Again, there are no laws about this. If a country does not have an FDA or something like it, they may not care what sorts of things people are selling. Also, they may have laws against selling within the country but no laws about exporting, just like the US - we export pesticides that are illegal to use in the US.

So this isn't at all the big pharma companies responding to losing their profits. This is about people buying stuff that isn't what it is claimed to be and there being utterly no controls at all about what you might be getting. Having talked with some FDA people about this in the US, there is literally nothing they can do about it. They can try to shut down individual web sites, but it isn't having any real effect.

So when they remove Nazi memorabilia (0)

Anonymous Coward | more than 3 years ago | (#36116668)

from the site, google will be safe because they have to obey the laws of the country they are in. All of them.

Sigh (0)

SniperJoe (1984152) | more than 3 years ago | (#36116676)

Once again it is proven that if you have enough money, you can do pretty much whatever you want.

I'm torn between being angry about the way Google thumbed their nose at the law and being angry that I don't have enough money to do it either.

Re:Sigh (2, Insightful)

poptones (653660) | more than 3 years ago | (#36116756)

Ayup. Just one more example of how corporations as people is a failed idea from the start. If an individual did this that person would be locked up in the pokey for a few years where their earning potential would be substantially more reduced.

Perhaps if we reformed the law so that coporations who so overtly break laws would be punished by, say, having to turn over ALL their profits for the next X months to the government as penalty - I bet far mroe corporations would reconsider such nose-thumbing.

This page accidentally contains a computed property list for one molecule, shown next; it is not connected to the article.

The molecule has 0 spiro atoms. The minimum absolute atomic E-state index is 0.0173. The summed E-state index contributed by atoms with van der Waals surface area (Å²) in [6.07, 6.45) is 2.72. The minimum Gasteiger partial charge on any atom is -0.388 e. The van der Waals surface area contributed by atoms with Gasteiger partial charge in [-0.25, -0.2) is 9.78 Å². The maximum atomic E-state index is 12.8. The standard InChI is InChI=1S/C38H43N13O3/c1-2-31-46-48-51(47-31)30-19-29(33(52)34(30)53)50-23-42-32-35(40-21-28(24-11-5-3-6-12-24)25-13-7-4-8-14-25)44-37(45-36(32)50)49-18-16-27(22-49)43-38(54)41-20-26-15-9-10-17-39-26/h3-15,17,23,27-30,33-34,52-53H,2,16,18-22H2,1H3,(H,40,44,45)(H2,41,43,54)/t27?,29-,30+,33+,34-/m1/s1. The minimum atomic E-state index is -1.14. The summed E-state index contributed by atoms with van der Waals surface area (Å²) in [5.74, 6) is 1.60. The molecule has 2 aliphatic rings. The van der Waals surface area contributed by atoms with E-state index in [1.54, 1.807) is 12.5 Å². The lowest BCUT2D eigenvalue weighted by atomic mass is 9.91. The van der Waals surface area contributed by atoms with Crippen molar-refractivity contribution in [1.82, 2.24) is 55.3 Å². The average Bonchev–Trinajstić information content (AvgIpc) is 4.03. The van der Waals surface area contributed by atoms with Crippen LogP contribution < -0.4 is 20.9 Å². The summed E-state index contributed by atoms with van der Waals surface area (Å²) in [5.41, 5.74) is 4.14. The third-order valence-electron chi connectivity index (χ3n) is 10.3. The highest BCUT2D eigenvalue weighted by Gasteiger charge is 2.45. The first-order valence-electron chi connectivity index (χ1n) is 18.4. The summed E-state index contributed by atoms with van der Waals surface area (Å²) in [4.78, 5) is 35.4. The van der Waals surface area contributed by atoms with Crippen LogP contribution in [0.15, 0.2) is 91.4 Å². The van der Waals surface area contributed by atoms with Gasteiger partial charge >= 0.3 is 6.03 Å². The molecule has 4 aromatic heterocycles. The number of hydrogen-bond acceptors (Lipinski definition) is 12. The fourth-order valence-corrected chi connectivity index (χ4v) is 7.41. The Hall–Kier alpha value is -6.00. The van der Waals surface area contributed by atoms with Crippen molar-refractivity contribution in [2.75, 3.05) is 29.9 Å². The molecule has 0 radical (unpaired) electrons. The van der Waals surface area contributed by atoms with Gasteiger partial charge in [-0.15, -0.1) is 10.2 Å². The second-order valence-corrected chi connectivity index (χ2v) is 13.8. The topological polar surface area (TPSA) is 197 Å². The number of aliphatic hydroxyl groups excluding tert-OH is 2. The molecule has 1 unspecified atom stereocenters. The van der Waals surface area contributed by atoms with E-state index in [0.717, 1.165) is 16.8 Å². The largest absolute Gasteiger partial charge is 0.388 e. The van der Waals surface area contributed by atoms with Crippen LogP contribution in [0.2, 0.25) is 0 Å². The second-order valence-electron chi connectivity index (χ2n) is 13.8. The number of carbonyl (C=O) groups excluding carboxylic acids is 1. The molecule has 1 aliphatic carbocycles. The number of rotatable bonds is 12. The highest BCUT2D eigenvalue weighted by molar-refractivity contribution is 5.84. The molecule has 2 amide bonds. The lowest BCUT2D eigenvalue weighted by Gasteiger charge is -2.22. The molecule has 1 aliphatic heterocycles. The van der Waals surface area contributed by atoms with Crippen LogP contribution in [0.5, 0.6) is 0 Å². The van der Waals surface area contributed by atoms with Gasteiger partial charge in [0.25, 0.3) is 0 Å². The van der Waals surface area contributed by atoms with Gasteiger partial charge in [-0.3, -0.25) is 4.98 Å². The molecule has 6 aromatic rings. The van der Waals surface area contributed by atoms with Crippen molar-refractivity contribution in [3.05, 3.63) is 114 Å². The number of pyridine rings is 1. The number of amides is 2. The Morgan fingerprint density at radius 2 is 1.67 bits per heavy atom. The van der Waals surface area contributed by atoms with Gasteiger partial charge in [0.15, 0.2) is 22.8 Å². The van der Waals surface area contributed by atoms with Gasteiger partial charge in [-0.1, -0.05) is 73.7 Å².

Re:Sigh (1)

gutnor (872759) | more than 3 years ago | (#36116924)

Settlement itself is also a problem here.

I can understand making a settlement with some witness, so that you can progress investigation. In this case, however, this a case where settlement actually shutdown the investigation altogether. That is not normal, that just mean that if you have enough money, you have more chance than a random dude to avoid justice. Clearly not fair.

There are also settlement because the accused cannot afford to go to justice. (BTW, that is a big failure of a justice system that you cannot defend yourself if the accusation has enough money like any big corp vs John Doe) - but well, Google has billions in his coffer and probably plenty of 1000$/hour lawyer working for it full time. So what is the point of even giving them the option to settle ?

Re:Sigh (2)

dragonhunter21 (1815102) | more than 3 years ago | (#36116914)

Hold the phone, here- Summary link to the Washington Post article says that it's Google's automated system, here. Google didn't look at these ads, say "Yup, that's a phony pharmacy ad", and then get rid of them- they were submitted automatically.

You'd think there'd be a DMCA-type thing where if a complaint was submitted about an ad it could be taken down. Bet there might be now.

Re:Sigh (1)

delinear (991444) | more than 3 years ago | (#36116964)

It still amounts to the same thing, in the same way that eBay are ostensibly against the selling of counterfeit goods but still profit from said sales. If Google had wanted to put systems in place to try and prevent illegal ads, they could have done... for a cost - and there's the rub. What company is going to nuke one of its revenue streams at personal cost if there is a belief that they can get away with it (or that any punishment will be less than the cost of the fix)? Companies are pretty much bound to bend the law to its extremes in pursuit of profit, the entire way they are set up encourages it (i.e. beyond a certain size almost consequence free actions) and requires a massive rethink. Of course, that won't happen because there's too much money at stake and politicians are ten-a-penny.